- Decentralized: There is no central system here, but rather multiple systems that are connected with each other. These systems provide data to the users, and the trust still falls on a central system or a group of systems to ensure that data is properly stored and communicated.
- Distributed: Blockchain is a form of Distributed Ledger Technology. We’ll explain this further below.
Blockchain is different ❗
Blockchain is decentralized and open. There is not a single body or company owner. Instead it’s defined as a peer-to-peer network, in which everyone can participate. It is a kind of spreadsheet, a general ledger, or rather a distributed ledger. This means that anyone can set up the system, a so-called 'node', that will store an exact copy of the spreadsheet. And anyone with that spreadsheet can also make changes. When a change is made, a copy of the ledger is sent to each node in the system for a check. What’s unique about blockchain is that only new blocks of information can be added to the spreadsheet. It can not change the information that was added previously. This is because a newly added block will always contain it’s own information and a representation of the information in the block that came before it. Therfore, if a hacker wants to modify data in an existing line, the reference to that line will no longer be correct and the chain will be broken. This is executed using cryptographic software.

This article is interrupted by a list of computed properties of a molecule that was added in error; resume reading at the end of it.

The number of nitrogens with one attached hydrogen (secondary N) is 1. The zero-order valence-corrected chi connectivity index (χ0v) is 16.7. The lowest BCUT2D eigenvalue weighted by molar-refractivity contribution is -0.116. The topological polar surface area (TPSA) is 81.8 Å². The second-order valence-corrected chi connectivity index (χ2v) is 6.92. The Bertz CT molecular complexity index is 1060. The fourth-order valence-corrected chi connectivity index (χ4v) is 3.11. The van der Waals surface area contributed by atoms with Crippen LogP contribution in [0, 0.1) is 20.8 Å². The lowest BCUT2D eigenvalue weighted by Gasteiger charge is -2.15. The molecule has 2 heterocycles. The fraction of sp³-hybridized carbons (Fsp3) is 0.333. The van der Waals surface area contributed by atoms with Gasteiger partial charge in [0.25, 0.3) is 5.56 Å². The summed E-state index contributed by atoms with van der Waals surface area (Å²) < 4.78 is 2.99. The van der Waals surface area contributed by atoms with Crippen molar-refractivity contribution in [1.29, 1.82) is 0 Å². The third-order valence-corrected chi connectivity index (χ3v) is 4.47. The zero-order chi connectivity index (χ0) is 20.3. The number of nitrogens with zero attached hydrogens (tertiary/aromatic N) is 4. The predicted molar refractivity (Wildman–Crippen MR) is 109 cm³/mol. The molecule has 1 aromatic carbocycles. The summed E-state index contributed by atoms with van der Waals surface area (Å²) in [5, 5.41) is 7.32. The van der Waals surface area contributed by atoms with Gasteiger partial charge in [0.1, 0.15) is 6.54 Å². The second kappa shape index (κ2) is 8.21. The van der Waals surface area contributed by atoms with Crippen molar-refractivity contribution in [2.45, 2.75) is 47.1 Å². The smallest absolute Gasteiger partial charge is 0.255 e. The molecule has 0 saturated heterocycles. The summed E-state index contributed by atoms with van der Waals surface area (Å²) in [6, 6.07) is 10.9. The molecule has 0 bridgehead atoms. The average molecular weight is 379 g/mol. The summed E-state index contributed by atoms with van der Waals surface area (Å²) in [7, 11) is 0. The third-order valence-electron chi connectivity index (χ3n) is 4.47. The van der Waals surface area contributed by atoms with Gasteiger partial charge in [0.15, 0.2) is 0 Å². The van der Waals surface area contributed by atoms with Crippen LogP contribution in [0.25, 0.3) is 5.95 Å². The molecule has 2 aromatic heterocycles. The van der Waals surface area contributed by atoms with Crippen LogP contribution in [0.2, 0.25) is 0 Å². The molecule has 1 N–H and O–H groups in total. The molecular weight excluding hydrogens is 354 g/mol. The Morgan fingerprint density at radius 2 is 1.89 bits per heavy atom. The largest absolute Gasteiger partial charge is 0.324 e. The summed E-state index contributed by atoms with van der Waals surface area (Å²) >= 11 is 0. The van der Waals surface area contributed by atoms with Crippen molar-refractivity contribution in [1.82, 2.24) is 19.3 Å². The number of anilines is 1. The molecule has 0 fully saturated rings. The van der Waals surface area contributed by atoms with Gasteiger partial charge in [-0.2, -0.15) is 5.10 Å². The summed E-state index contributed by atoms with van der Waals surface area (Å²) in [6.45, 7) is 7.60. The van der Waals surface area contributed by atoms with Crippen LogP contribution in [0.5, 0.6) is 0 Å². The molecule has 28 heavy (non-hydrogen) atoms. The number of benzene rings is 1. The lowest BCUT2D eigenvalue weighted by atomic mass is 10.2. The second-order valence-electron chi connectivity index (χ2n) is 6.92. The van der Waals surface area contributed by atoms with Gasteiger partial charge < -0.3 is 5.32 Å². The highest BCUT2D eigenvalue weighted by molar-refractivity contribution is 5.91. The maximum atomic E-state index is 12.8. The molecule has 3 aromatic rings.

With Bitcoin, for example, this means you can’t change anything that’s already on the balance sheet, you can only add new transactions by transferring an amount to someone else. These transactions are continuously added as a new line at the bottom of the ledger. You therefore no longer need any ‘middleman’ intervention or confidence in administrators and managers.
How is blockchain a solution for communities?
Organizations that own communities can purchase a certain amount of tokens (this is the same as coins). Organizations can sell these tokens to community members. Organizations that don’t buy tokens can also ask their members to buy the tokens themselves. The tokens can be used to reward valuable behavior within the community. But what is valuable and worthy of appreciation? Community members can vote on this themselves.This can include specific recurring actions of members that keep the community 'healthy', such as writing articles, moderating messages, or participating in an event. This way, enagement is stimulated, the quality and value of community content improves, and the community is able to survive. In other words, a sustainable community is created.
Community members receive their tokens in a digital wallet. These tokens represent a final value in euros or dollars, but you can also exchange it for valuable promotions within the community itself. For example, you can use tokens to participate in events or purchase certain marchandise. If you receive appreciation from other community members, you also build up a good reputation. Imagine being able to carry this reuputation with you to another community? You could even require new members of your community to have a certain reputation before being able to join. In this way, you can ensure community quality and survival.
In short: we reocgnize an enormous potential for Open Social with blockchain, cryptocurrency, and online communities. We believe that exchanging value is a sustainable solution for communities. We are currently experimenting with decentralized technologies to see how we can improve community experiences. Hopefully, we can share more about this later!
We look back fondly on an eye-opening day. The weekend gave us a lot of food for thought. An above that, it was an incredibly fun weekend with the team! Is there a better way to encourage inspiration by laughing a lot, making nice memories and enjoying some good food and drinks together? We don’t think so! Thank you GoalGorilla, it was unforgettable ❤️!